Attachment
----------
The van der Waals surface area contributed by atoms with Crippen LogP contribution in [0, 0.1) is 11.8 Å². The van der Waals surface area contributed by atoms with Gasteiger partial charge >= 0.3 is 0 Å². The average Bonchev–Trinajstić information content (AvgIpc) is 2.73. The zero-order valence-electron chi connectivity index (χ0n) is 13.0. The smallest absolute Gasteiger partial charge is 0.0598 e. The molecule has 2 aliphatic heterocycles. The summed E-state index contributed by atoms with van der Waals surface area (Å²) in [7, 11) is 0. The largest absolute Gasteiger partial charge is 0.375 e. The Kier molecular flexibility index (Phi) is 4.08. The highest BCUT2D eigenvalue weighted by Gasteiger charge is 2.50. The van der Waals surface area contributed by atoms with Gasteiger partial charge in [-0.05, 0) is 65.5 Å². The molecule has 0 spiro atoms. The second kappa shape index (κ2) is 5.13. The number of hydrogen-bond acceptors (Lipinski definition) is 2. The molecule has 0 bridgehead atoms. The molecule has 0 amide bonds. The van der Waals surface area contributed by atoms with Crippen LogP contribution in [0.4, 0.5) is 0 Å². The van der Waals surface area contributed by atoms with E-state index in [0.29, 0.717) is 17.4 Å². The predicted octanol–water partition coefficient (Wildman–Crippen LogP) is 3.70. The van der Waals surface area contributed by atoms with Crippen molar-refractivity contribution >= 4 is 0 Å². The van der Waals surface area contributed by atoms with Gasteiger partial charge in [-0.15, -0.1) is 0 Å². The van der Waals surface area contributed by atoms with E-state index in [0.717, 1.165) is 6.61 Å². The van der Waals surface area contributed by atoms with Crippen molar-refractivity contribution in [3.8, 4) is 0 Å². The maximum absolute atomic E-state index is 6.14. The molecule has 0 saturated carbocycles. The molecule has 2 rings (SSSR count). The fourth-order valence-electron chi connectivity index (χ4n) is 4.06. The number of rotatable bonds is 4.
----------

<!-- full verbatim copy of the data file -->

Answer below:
The van der Waals surface area contributed by atoms with Crippen LogP contribution in [0, 0.1) is 11.8 Å². The van der Waals surface area contributed by atoms with Gasteiger partial charge >= 0.3 is 0 Å². The average Bonchev–Trinajstić information content (AvgIpc) is 2.73. The zero-order valence-electron chi connectivity index (χ0n) is 13.0. The smallest absolute Gasteiger partial charge is 0.0598 e. The molecule has 2 aliphatic heterocycles. The summed E-state index contributed by atoms with van der Waals surface area (Å²) in [7, 11) is 0. The largest absolute Gasteiger partial charge is 0.375 e. The Kier molecular flexibility index (Phi) is 4.08. The highest BCUT2D eigenvalue weighted by Gasteiger charge is 2.50. The van der Waals surface area contributed by atoms with Gasteiger partial charge in [-0.05, 0) is 65.5 Å². The molecule has 0 spiro atoms. The second kappa shape index (κ2) is 5.13. The number of hydrogen-bond acceptors (Lipinski definition) is 2. The molecule has 0 bridgehead atoms. The molecule has 0 amide bonds. The van der Waals surface area contributed by atoms with Crippen LogP contribution in [0.4, 0.5) is 0 Å². The van der Waals surface area contributed by atoms with E-state index in [0.29, 0.717) is 17.4 Å². The predicted octanol–water partition coefficient (Wildman–Crippen LogP) is 3.70. The van der Waals surface area contributed by atoms with Crippen molar-refractivity contribution >= 4 is 0 Å². The van der Waals surface area contributed by atoms with Gasteiger partial charge in [-0.15, -0.1) is 0 Å². The van der Waals surface area contributed by atoms with E-state index in [0.717, 1.165) is 6.61 Å². The van der Waals surface area contributed by atoms with Crippen molar-refractivity contribution in [3.8, 4) is 0 Å². The maximum absolute atomic E-state index is 6.14. The molecule has 0 saturated carbocycles. The molecule has 2 rings (SSSR count). The fourth-order valence-electron chi connectivity index (χ4n) is 4.06. The number of rotatable bonds is 4.